Not much about moving is pleasant, and this recent move was more stressful for me than any other I can remember. But, in the aftermath, I have finally tackled unpacking some items that have been bundled away for years.
I have twenty boxes that have gone through my countless moves--across the country and back-- and to the various cities I have inhabited on the east coast. These boxes contain things that I don’t need in my everyday life, and much of the contents are remnants of my childhood, or just forgotten pieces of my life at the point they were taped shut.
These are the boxes that have ended up in the spare bedroom, or a storage unit, regrettably with the same tape they were sealed with left unbroken. During this move, I purposely decided to go through those particular boxes in the beginning of the unpacking process.
This decision has slowed down my overall progress, but I have found possessions that I had forgotten existed. Some have brought tears, smiles or both, and a few items met the wastepaper basket. But discovering things like old love letters, photos with faded colors and yellow edges, old birthday cards from my grandmothers-both gone now, and art pieces I made in Kindergarten, have left me on the floor sorting through memories and forgetting the time.
Last night, I came upon an album with all of our old family photos-- my parents staring into the lens of the camera with young faces from a house unknown to me. Me, a toddler, smiling over a birthday cake with two candles. My sister, tall and skinny, nine years my senior, on the floor playing Monopoly with me in my footed pajamas. I am drawn into these pictures because so much of my family is a mystery to me. I don’t understand my parent’s marriage; I don’t understand the dynamic between me and my father. I don’t understand their need to keep secrets about their childhoods or mine. I get caught up in these photos, scouring the sepia images hoping to find answers.
A few years ago, I decided to work on our family tree, joined ancestry.com, pulled what little information I could get out of my mother, and started to work. Through my own research and the wonder of the internet, I discovered family members whose names I had never heard before, and more details about the names that were familiar. But I hit a point when certain things weren’t adding up. I couldn’t connect this person or that to my family, or find the name I needed. There were missing pieces in the puzzle of our family that I just could not uncover. If I had reached the point in my research where I was five generations back, and records were sparse, it would be one thing. But I was barely beyond my grandparents when the lines seemed broken.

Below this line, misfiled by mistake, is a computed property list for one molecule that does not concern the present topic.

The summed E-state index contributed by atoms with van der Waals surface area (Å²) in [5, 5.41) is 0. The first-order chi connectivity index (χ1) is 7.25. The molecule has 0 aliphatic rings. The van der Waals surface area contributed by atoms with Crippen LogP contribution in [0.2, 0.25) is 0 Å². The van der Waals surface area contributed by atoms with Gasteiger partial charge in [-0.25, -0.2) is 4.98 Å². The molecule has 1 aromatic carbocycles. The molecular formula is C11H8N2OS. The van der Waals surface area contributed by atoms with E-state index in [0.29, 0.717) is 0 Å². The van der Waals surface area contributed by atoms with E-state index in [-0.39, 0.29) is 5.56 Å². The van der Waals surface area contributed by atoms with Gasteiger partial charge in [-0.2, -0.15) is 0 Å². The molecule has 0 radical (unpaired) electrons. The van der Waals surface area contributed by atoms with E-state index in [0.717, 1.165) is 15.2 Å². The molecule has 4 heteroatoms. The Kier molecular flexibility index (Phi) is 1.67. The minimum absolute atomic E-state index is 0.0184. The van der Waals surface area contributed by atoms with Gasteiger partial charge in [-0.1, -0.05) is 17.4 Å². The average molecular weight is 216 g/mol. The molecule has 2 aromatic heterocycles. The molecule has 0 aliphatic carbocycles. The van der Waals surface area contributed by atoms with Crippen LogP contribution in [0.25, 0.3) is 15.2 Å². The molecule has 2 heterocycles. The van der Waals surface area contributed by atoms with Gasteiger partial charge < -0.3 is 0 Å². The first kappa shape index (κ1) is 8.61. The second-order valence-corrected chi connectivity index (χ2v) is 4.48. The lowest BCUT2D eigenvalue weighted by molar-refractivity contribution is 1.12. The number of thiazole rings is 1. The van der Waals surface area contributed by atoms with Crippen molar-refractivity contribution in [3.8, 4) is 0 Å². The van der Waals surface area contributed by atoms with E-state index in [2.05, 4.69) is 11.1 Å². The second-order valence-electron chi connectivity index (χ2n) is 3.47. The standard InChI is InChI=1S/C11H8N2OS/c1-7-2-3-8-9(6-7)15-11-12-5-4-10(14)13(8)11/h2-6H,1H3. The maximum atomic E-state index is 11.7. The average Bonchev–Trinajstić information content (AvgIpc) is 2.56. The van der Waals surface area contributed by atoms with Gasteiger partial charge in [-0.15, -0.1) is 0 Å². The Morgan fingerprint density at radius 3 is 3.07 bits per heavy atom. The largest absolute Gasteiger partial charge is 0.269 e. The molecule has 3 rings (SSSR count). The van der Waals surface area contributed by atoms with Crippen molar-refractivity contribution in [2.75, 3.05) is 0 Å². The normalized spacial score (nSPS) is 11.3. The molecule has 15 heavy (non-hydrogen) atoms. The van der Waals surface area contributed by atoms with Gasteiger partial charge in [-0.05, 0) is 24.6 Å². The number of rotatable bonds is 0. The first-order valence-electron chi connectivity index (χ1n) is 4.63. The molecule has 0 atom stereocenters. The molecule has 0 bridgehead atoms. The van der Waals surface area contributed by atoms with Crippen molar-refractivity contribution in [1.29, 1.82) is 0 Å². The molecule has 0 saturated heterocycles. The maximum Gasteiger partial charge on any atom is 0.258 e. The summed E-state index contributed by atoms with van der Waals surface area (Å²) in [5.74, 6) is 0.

I called my mother. I explained the trouble I was having and found out through that conversation that my dad’s father did not share our last name. He was his biological father, but my father had changed his last name to his mother’s maiden name when he was very young. The reasons for this weren’t offered, even after probing, except to let me know that the reasons weren’t good ones. I was a bit stunned as I hung up the phone. Over the years, I had looked at the one picture we had of the grandfather I had never met, seeing my father in his face so clearly looking back at me. I had asked a million questions it seemed, remembered asking, but not getting answers. And now I was finding out that in truth, my family’s last name should have been something else. I wondered if I was overreacting, if anyone else would just see this as a pulled thread in the quilt of a family. But to me it seemed as if I had lost a little of my identity, and had a whole part of my family I didn’t know and never would.
With this information, and the correct last name, I was able to fill my family tree with many branches. But so many of the names seemed so lost to me, as if they were all people who lived in another country, too far away to visit, and seldom talked about due to distance.
I know there is pain in my father’s past. I know this pain has manifested itself in ways I would like to forget. I know that his pain—in general terms—has been used as an excuse for countless things. And while I can understand that there are some things I don’t need to know, the whole of my parent’s past has been a well guarded secret. I have been told bits and pieces of happy memories, explanations of photos here and there, but the subject quickly changes when deeper questions are asked.
I know that compared to what my parents keep packed away emotionally, my twenty boxes are a small stash. I still foolishly hope that somewhere within the cardboard and tape I will find some answers. I think that was the reason I left them untouched for so long. I knew that any hope died if I unpacked and inspected every item, every letter, every photo, and didn’t find the missing piece to make all the disjointed memories fit.
I have six boxes left.
A part of who I am will always be unknown to me. But the ache to know and the absence of answers have made me who I am. I sometimes imagine that somewhere, in their attic perhaps, my parents have twenty boxes. They have always been hidden from me, and one day I discover them. And with each item I unearth, one of my questions is answered. And then, when the last box is empty, I know everything. All of the pain and secrecy make sense.
For now, as I cut the tape of box number fifteen, I still have hope.